In this sketch, The Tappan Zee Bridge seems to hang above the house as it does metaphorically over our village. With hearings beginning on October 27 at 4p in the Adler Room of the Palisades Mall for the Tappan Zee River Crossing Project, our fate is literally up in the air. The outcome of these hearings will greatly impact the quality of our lives, so as frustrating as it may be for those who went through this in 1955, it is very important that we all keep our eyes on the bouncing bridge.
When I first caught glimpse of this particular view of the bridge I was intrigued. When seen dangling above a roof top, the mighty Tappan Zee is less imposing. I have seen the bridge from the shore, from various approach roads, even from the air when on a flight descending into La Guardia, but never sandwiched between a home and the hills of Westchester in the distance. I came to this roof deck to draw the bridge because everywhere I go in Nyack; the talk these days turns to the bridge. But when I finished the drawing, even though my thoughts had been singularly focused on traffic, pollution, mass transit and displacement, the bridge in my drawing shrank in scale.
Maybe the Tappan Zee Bridge is the civil engineering version of the starter home: a structure that can only accommodate the modest demands of a small commuter family and must be abandoned when it can no longer meet the needs of its newer sprawl driven users. If Tappan Zee Bridge is really too weak to endure or too small to ease traffic, the fact that the original plans for the bridge were short-sighted should not condemn us to accept a quick fix. Neighboring communities and regional commuters are owed a comprehensive solution. If government panels and engineers can invest hundreds of millions or billions on temporary projects that cause permanent upheaval, why should we be so timid when constructing our counter vision? Certainly, our plans for how to spend a few billion can’t be any worse than the schemes of the team who built a disposable bridge?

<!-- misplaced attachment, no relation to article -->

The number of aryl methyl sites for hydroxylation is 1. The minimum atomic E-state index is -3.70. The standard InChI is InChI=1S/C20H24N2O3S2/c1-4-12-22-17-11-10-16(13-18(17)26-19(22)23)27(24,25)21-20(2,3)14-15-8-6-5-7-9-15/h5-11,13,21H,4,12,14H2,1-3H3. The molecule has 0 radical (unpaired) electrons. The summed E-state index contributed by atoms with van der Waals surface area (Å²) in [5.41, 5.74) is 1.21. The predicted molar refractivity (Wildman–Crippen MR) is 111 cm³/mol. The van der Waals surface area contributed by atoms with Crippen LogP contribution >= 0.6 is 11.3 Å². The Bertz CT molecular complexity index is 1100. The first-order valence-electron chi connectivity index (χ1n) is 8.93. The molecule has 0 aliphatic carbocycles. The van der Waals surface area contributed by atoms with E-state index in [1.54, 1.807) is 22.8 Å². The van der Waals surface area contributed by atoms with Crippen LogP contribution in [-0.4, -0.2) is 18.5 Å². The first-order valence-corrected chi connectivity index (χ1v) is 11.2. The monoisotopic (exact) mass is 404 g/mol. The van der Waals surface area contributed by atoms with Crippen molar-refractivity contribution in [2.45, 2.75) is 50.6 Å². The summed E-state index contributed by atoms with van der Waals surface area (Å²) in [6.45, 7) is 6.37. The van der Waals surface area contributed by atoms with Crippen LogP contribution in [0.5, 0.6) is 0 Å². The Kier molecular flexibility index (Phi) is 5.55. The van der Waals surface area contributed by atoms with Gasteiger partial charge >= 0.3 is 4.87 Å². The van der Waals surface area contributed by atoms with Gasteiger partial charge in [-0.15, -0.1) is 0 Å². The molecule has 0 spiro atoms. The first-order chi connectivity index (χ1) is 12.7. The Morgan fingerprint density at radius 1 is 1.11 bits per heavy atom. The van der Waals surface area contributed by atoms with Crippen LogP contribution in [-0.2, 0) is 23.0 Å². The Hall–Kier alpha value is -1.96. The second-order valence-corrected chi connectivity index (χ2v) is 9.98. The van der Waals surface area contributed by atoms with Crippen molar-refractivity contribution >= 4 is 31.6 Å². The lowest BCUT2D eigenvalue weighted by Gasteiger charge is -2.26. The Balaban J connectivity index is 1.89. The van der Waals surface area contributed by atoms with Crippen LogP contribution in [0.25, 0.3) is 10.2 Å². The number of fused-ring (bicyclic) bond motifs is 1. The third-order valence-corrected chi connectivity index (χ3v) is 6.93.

My light, color and design teacher in Art School would start her first lecture of the year lamenting that Manhattan would someday disappear. Mary Buckley would tell us that the amount of earth removed from most construction sites was often heavier than the structure built in its place. Eventually, she concluded wryly, the island will float away. Her apocryphal theory helped young artists break the fetters of conformity and explore the infinite world of imagination necessary to make great art. That same mindset might be helpful to the residents of the Lower Hudson Valley as we confront the prospects of Tappan Zee Bridge 2.0.
Local residents on both sides of the river and regional advocates for local mass transit are digging in for a fight. Despite the fact that nine years of public comment supporting mass transit has been unceremoniously disregarded, we do not have the luxury of turning our backs on this process. The next phase of this project will not last nine years. The dynamic will shift from substance to theater as the pace accelerates toward ground breaking. We will need to employ the talents of performing, visual and literary artists to capture the attention of the public through the media. We need to shame and embarrass those responsible for this project who have ignored our legitimate demands. Think big, like a banner that actually spans the river, or our chances of winning this final battle are very small. This sounds like a job for Christo.
If we are told that the only option for a new bridge is more car lanes with no bus rapid transit or light rail, we should suggest that we build an elevated public park connecting Westchester and Rockland with a lower level for vehicular traffic. Which plan is more outrageous? If a plan moves forward despite the overwhelming objection of the public, we might consider starting a movement to #OccupyTheHudson and launch a flotilla of small human powered craft to protect our waterfront, our river and our interests. Which action is more democratic?
I started out to draw a picture of the Tappan Zee Bridge, but half way through the sketch, my perspective shifted. This is not a fight about transportation; it is an existential battle for the future quality of life in Rockland and Westchester. The bridge is tiny in importance next to the air that surrounds it, the water the runs beneath it, the landscape that it artificially connects and the homes, and human lives that it haphazardly hangs over. Of all the elements in my drawing the bridge is the least important. We dare not let the least important element in our environment permanently damage the delicate eco-system and the fragile human lives that we all revere.